The fourth link focuses on Turkey’s claims and military moves in the Eastern Mediterranean, and the fifth link offers commentary and excellent photographs of a combined French-Greek naval exercise in the region to deter Turkish militarism. As you will see, the dangers of open military conflict in the region are growing, and external nations are trying to prevent this from happening. The current claims of an alliance between Turkey and the GNA faction in Libya and the claims of the French-Greek-Cypriot alliance are not currently compatible. One would think that with so much energy money at stake in the region, a way would be found to acceptably divide up the energy-field wealth in a way that all nations involved can accept. However, there is no guarantee such a peaceful exit from the crisis will be found.
Readers will notice that while the USA has companies involved with this energy field, American forces have so far steered clear of direct military involvement in the disputes in the Eastern Mediterranean. However, the USA has been very involved diplomatically–recently midwifing a very important Israeli-UAE pact in which these nations will extend full diplomatic relations with each other and cooperate in many ways. France quickly acted to approve the Israeli-UAE deal (sixth link), and in the aftermath of the Beirut mega-explosion, France’s Emmanuel Macron was mobbed by Lebanese people seeking his help when Macron visited Lebanon, and the seventh link reports that circa 60,000 Lebanese have signed a petition to have France assume control of Lebanon as some kind of Protectorate of the French nation to restore stability in Lebanon. This is not an impossibility as France did administer Lebanon as a French Protectorate from 1923-1944. If such a thing actually happened, Hezbollah would find itself sandwiched between French and Israeli forces. I have seen media speculation that Sudan, Oman, Morocco, and Tunisia may soon join the UAE in establishing diplomatic relations with Israel. I noticed one mention in a cable-TV report that Israel is now negotiating formal overflight rights with Saudi Arabia so passenger flights can take place between Israel and the UAE.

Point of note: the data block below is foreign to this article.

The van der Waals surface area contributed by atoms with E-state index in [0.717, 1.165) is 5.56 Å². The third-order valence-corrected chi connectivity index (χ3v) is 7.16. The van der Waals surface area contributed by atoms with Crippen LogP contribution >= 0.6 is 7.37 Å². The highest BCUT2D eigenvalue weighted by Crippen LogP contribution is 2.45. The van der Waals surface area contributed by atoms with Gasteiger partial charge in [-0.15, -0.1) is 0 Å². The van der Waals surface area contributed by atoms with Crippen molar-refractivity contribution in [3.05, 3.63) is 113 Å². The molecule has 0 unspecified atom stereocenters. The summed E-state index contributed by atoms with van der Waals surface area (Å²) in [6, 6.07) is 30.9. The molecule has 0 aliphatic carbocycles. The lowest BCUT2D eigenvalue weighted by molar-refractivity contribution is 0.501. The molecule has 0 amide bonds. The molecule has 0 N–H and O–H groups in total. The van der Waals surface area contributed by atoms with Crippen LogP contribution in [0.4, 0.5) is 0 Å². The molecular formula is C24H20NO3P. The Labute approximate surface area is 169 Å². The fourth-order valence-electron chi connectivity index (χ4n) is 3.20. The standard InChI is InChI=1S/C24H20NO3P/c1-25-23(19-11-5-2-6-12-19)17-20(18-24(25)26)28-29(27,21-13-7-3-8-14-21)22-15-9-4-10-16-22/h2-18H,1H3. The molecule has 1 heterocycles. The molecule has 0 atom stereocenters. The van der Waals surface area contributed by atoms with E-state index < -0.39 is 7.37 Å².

It is clear that major changes could be in the offing in the Eastern Mediterranean region. The ties between the Sunni nations and Israel are clearly growing stronger and Greece is becoming more allied with Egypt, France, and Israel. Turkey wants a larger role in the region, but its loyalties are suspect. If Turkey helped Iran move Hezbollah fighters into Libya, it is hard to see how fellow Sunni nations or NATO nations will be able to trust Turkey. It needs to be remembered that the USA still has “trip-wire” forces in the Mideast in the aftermath of the successful war against ISIS, and some of these American forces recently had a live firefight with terrorist factions inside Syria (eighth link).
The Eastern Mediterranean region is a geopolitical stew of competing interests and shifting alliances. There are prophetic possibilities in these developments that bear watching. The more Sunni Arab nations establish friendly relations with Israel, the more likely it is that an agreement will occur allowing the Jewish nation to construct a new Jewish Temple somewhere on the Temple Mount. This could trigger the fulfillment of several biblical prophecies. Please remember that it is when a new Jewish Temple is being measured out for construction that the Two Witnesses are sent by God into the world scene (Revelation 11:1-3). When this happens, we will know that we are in the final phases of this current age. The Two Witnesses will be martyred by the forces of the “beast” system at the end of their ministry, so this means the beast system will have to overthrow the current “Babylon the Great” system in a huge global monetary/financial “reset” of some kind. Believers need to stay flexible as prophesied events will overtake the world very quickly at some point. I never “set dates,” but the pace of major world events is quickening, arguing that major prophesied events are drawing near.
For more in-depth information on the above subjects, please read my articles, Are We Living in the Biblical Latter Days?, The Two Witnesses and Is “Babylon the Great” about to Fall…Ushering in a Global Beast System?